Discussion in 'Marantz Audio' started by Jailtime, Nov 15, 2017.
That sounds like the one AK member Lurp makes and sells on eBay, I've used several by now.
Just got mine back from the repair guy. He insisted that a full restoration was not necessary so we went for a typical service/recap.He gave me a bag full of caps,cleaned the whole thing on the inside and everything. I let it rest for a day to allow any chemicals to dry,and tested it. There are no more scratchy sounds when I use the knobs,the sound is overall clearer BUT at the phono stage I got a slight decrease in volume. It kinda gets better when I use the loudness switch,but I remember I didnt have to use that before.
Sorry for spamming your thread, but I thought since you know the whole thing inside out you could help
Congratulations on the great job btw!!!!Stunning!
Randy: I agree, LURP make great lamp housings.
In my experience, the phone volume is always a little lower that the other inputs. The standard for line level back when these were made was something like .775VRMS, now it's closer to 2VRMS.
A phono cart with a higher output might help a bit.
I think your receiver is OK.
After a full recap of my 2325, I noticed the same thing. Volume had to be upped when going from FM to Phono. After some discussion here on AK, I decided it was likely normal. Unfortunately, it was a new unit to me and I didn't play it a lot before recapping, so don't know if it was the same before the work. But the small change needed in volume doesn't bother me now, so I'm leaving it alone.
Every Marantz receiver I've had was louder on the tuner inputs than the AUX / Phono / Tape inputs, for a given volume setting. That's what all the travel in the volume control is for, I figure.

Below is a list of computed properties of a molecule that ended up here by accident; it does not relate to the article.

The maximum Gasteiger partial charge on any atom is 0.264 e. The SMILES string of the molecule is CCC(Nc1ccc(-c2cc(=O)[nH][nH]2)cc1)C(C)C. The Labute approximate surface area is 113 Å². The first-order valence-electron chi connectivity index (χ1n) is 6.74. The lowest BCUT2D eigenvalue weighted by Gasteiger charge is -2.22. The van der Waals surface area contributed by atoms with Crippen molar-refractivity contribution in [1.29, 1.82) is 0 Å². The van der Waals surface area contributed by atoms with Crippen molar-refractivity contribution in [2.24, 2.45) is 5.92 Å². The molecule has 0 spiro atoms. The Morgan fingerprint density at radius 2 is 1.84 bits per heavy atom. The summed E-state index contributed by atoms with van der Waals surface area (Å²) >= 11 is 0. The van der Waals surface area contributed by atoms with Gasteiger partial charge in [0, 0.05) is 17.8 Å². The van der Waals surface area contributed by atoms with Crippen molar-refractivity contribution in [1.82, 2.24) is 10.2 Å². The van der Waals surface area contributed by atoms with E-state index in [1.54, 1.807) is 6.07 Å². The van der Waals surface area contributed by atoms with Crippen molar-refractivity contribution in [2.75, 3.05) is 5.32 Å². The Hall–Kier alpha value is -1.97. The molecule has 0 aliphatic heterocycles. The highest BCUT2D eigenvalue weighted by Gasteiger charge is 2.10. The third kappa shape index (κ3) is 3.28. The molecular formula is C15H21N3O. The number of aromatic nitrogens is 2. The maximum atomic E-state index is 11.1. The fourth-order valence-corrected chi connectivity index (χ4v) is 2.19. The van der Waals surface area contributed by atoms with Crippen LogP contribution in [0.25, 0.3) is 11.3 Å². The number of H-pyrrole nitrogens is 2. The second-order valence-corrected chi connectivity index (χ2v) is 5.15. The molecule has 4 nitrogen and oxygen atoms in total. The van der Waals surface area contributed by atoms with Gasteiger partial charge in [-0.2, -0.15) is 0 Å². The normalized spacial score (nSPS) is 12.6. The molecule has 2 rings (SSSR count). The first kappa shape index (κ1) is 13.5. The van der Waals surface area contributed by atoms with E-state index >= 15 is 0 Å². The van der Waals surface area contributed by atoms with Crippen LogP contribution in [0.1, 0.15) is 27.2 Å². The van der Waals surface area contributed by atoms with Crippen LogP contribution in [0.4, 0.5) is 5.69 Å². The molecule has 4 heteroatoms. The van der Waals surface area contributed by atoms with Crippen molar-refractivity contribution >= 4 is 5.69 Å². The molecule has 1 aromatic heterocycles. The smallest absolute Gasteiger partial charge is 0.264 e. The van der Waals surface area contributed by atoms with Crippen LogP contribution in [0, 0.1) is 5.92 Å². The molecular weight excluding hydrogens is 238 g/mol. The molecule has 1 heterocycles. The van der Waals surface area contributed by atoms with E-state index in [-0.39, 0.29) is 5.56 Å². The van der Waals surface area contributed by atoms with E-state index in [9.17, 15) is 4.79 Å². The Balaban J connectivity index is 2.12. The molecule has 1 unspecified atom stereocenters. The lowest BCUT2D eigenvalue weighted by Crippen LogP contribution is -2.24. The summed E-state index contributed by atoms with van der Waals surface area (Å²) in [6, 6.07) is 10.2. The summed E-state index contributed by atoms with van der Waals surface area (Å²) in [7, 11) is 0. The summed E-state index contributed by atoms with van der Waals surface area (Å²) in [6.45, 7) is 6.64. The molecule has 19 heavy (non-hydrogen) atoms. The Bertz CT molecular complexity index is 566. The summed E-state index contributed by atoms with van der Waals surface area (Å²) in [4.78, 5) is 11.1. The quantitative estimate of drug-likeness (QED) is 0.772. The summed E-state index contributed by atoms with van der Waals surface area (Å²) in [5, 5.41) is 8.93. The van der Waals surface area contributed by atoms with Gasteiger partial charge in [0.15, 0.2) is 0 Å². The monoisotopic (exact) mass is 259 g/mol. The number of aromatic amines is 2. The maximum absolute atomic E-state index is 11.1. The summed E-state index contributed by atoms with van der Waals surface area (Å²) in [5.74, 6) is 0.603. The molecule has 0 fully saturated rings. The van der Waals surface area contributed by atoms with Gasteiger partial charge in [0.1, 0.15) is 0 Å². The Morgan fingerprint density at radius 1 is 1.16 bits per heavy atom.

After a couple of hours on my headphones with some quality vinyls playing I am truly convinced thats its no big deal. Its still extremely powerful. But most important the sound is amazing!
Thank you guys for the wisdom and help! Cheers
Now we're having fun! I decided to quit being lazy and do the FM MPX board and the relays, one of the relays has totally black contacts.
The relays are every bit as infuriating as I remember. Just remove the 8 screws for the speaker terminals in the back, this will free up the board. Then pull the middle and left screws by the relays that hold the metal terminal brackets. Remove screws that hold the back panel, you only need about 30 degrees of tilt to get some room to work. Then heat the eyelets and gently work the speaker terminals free from the board, you only have to do the two that are covering up the relay pins. It's just that easy!
Omron MY4-02-DC48s are out of stock everywhere, at least until late summer. I ordered some Finder 55.14.9.048 relays from a distributor in Poland, TME. They're rated for 7A on the contacts while the Omrons are only 3A, for what it's worth.
The MPX board is just about as miserable, I desoldered the whole row of pins on the back edge, this allows the board to flip up 90 degrees, enough to do a fairly easy recap. You will definitely want the amplifier board, heatsink, and power supply out for this one.
Too late now, but face stands help with access to the MPX board
It's not done yet, I only had 3 of the caps I needed on hand. Might have to build some of those face stands.
Between my facestands and a lazy susan, I can get access to almost any board. Now, if only my back was as flexible....."the pain....the pain".
An overhead crane or an engine hoist would be just about right for moving a 4400 around on the bench.
Impressive! Nice work Jailtime. You guys inspire us neanderthals.
I've been doing a 4400 lately. I tried a new method to replace the relays in back and thankfully, I already had some on hand. I start at the terminals closest to the right side of the chassis (when looking in from the front panel end). I heat up the solder while prying outwards on the board and work it off a bit at a time. This way the terminals don't have to be removed which is indeed a pain to deal with. You do have to be careful to not burn wires when doing it this way.
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